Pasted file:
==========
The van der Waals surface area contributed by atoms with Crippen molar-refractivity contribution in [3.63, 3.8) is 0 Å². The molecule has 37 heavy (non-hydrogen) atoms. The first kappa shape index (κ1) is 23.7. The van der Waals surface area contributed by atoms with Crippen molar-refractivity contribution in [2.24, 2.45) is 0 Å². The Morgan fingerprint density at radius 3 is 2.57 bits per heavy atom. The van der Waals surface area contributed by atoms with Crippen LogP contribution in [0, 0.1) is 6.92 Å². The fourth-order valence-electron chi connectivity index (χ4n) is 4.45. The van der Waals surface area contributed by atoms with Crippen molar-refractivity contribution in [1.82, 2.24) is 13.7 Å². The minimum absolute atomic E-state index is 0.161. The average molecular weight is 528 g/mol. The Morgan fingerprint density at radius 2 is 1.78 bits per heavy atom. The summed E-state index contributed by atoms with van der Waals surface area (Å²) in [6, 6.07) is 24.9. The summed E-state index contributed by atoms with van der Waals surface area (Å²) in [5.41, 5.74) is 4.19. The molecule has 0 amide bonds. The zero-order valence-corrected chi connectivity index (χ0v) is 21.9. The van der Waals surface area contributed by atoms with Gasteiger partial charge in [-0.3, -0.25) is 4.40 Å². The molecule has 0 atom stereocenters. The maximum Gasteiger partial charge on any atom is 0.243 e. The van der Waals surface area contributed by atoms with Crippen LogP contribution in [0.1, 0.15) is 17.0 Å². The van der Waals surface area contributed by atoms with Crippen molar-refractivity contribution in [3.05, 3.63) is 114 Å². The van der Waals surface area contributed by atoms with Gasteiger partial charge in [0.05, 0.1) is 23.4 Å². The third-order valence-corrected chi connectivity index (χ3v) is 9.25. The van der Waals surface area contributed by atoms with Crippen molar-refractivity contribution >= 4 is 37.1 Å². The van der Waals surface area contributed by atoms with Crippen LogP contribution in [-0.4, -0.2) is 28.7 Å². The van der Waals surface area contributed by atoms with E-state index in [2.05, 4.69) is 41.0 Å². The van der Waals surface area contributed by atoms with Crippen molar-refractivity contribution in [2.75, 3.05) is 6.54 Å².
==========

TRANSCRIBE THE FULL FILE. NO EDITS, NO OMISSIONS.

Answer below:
The van der Waals surface area contributed by atoms with Crippen molar-refractivity contribution in [3.63, 3.8) is 0 Å². The molecule has 37 heavy (non-hydrogen) atoms. The first kappa shape index (κ1) is 23.7. The van der Waals surface area contributed by atoms with Crippen molar-refractivity contribution in [2.24, 2.45) is 0 Å². The Morgan fingerprint density at radius 3 is 2.57 bits per heavy atom. The van der Waals surface area contributed by atoms with Crippen LogP contribution in [0, 0.1) is 6.92 Å². The fourth-order valence-electron chi connectivity index (χ4n) is 4.45. The van der Waals surface area contributed by atoms with Crippen molar-refractivity contribution in [1.82, 2.24) is 13.7 Å². The minimum absolute atomic E-state index is 0.161. The average molecular weight is 528 g/mol. The Morgan fingerprint density at radius 2 is 1.78 bits per heavy atom. The summed E-state index contributed by atoms with van der Waals surface area (Å²) in [6, 6.07) is 24.9. The summed E-state index contributed by atoms with van der Waals surface area (Å²) in [5.41, 5.74) is 4.19. The molecule has 0 amide bonds. The zero-order valence-corrected chi connectivity index (χ0v) is 21.9. The van der Waals surface area contributed by atoms with Gasteiger partial charge in [-0.3, -0.25) is 4.40 Å². The molecule has 0 atom stereocenters. The maximum Gasteiger partial charge on any atom is 0.243 e. The van der Waals surface area contributed by atoms with Crippen LogP contribution in [0.1, 0.15) is 17.0 Å². The van der Waals surface area contributed by atoms with Crippen molar-refractivity contribution in [3.05, 3.63) is 114 Å². The van der Waals surface area contributed by atoms with Gasteiger partial charge in [0.05, 0.1) is 23.4 Å². The third-order valence-corrected chi connectivity index (χ3v) is 9.25. The van der Waals surface area contributed by atoms with Crippen molar-refractivity contribution >= 4 is 37.1 Å². The van der Waals surface area contributed by atoms with Crippen LogP contribution in [-0.4, -0.2) is 28.7 Å². The van der Waals surface area contributed by atoms with E-state index in [2.05, 4.69) is 41.0 Å². The van der Waals surface area contributed by atoms with Crippen molar-refractivity contribution in [2.75, 3.05) is 6.54 Å².